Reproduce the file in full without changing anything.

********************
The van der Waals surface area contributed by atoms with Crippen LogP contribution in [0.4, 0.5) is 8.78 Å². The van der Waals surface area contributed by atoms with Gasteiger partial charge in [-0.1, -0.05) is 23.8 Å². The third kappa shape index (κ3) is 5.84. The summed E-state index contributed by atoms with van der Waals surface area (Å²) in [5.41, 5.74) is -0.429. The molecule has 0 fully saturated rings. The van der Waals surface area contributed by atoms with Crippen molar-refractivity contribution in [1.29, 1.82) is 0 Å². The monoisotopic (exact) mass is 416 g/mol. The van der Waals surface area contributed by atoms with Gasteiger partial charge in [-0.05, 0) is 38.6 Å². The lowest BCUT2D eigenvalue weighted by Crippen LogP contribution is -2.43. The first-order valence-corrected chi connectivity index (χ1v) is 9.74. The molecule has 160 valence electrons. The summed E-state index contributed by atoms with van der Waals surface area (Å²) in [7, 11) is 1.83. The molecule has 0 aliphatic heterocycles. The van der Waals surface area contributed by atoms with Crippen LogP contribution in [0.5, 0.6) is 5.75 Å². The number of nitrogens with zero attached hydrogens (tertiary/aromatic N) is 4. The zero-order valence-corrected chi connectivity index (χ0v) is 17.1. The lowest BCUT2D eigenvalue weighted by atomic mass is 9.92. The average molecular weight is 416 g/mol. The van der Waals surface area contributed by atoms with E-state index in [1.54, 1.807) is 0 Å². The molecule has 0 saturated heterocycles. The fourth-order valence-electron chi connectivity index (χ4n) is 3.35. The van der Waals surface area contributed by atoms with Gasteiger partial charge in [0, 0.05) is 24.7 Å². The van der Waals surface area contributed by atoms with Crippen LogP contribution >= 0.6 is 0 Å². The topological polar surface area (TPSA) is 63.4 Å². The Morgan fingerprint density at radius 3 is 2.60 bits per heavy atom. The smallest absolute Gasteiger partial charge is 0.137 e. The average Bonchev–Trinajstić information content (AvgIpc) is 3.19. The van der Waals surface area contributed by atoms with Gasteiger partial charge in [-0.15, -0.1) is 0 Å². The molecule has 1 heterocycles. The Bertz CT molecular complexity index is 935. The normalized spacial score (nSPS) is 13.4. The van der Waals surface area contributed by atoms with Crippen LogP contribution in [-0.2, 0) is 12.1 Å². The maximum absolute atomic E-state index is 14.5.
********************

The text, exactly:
The van der Waals surface area contributed by atoms with Crippen LogP contribution in [0.4, 0.5) is 8.78 Å². The van der Waals surface area contributed by atoms with Gasteiger partial charge in [-0.1, -0.05) is 23.8 Å². The third kappa shape index (κ3) is 5.84. The summed E-state index contributed by atoms with van der Waals surface area (Å²) in [5.41, 5.74) is -0.429. The molecule has 0 fully saturated rings. The van der Waals surface area contributed by atoms with Crippen molar-refractivity contribution in [1.29, 1.82) is 0 Å². The monoisotopic (exact) mass is 416 g/mol. The van der Waals surface area contributed by atoms with Gasteiger partial charge in [-0.05, 0) is 38.6 Å². The lowest BCUT2D eigenvalue weighted by Crippen LogP contribution is -2.43. The first-order valence-corrected chi connectivity index (χ1v) is 9.74. The molecule has 160 valence electrons. The summed E-state index contributed by atoms with van der Waals surface area (Å²) in [7, 11) is 1.83. The molecule has 0 aliphatic heterocycles. The van der Waals surface area contributed by atoms with Crippen LogP contribution in [0.5, 0.6) is 5.75 Å². The number of nitrogens with zero attached hydrogens (tertiary/aromatic N) is 4. The zero-order valence-corrected chi connectivity index (χ0v) is 17.1. The lowest BCUT2D eigenvalue weighted by atomic mass is 9.92. The average molecular weight is 416 g/mol. The van der Waals surface area contributed by atoms with E-state index in [1.54, 1.807) is 0 Å². The molecule has 0 saturated heterocycles. The fourth-order valence-electron chi connectivity index (χ4n) is 3.35. The van der Waals surface area contributed by atoms with Gasteiger partial charge in [0, 0.05) is 24.7 Å². The van der Waals surface area contributed by atoms with Crippen LogP contribution >= 0.6 is 0 Å². The topological polar surface area (TPSA) is 63.4 Å². The Morgan fingerprint density at radius 3 is 2.60 bits per heavy atom. The smallest absolute Gasteiger partial charge is 0.137 e. The average Bonchev–Trinajstić information content (AvgIpc) is 3.19. The van der Waals surface area contributed by atoms with Gasteiger partial charge in [-0.15, -0.1) is 0 Å². The molecule has 1 heterocycles. The Bertz CT molecular complexity index is 935. The normalized spacial score (nSPS) is 13.4. The van der Waals surface area contributed by atoms with Crippen LogP contribution in [-0.2, 0) is 12.1 Å². The maximum absolute atomic E-state index is 14.5.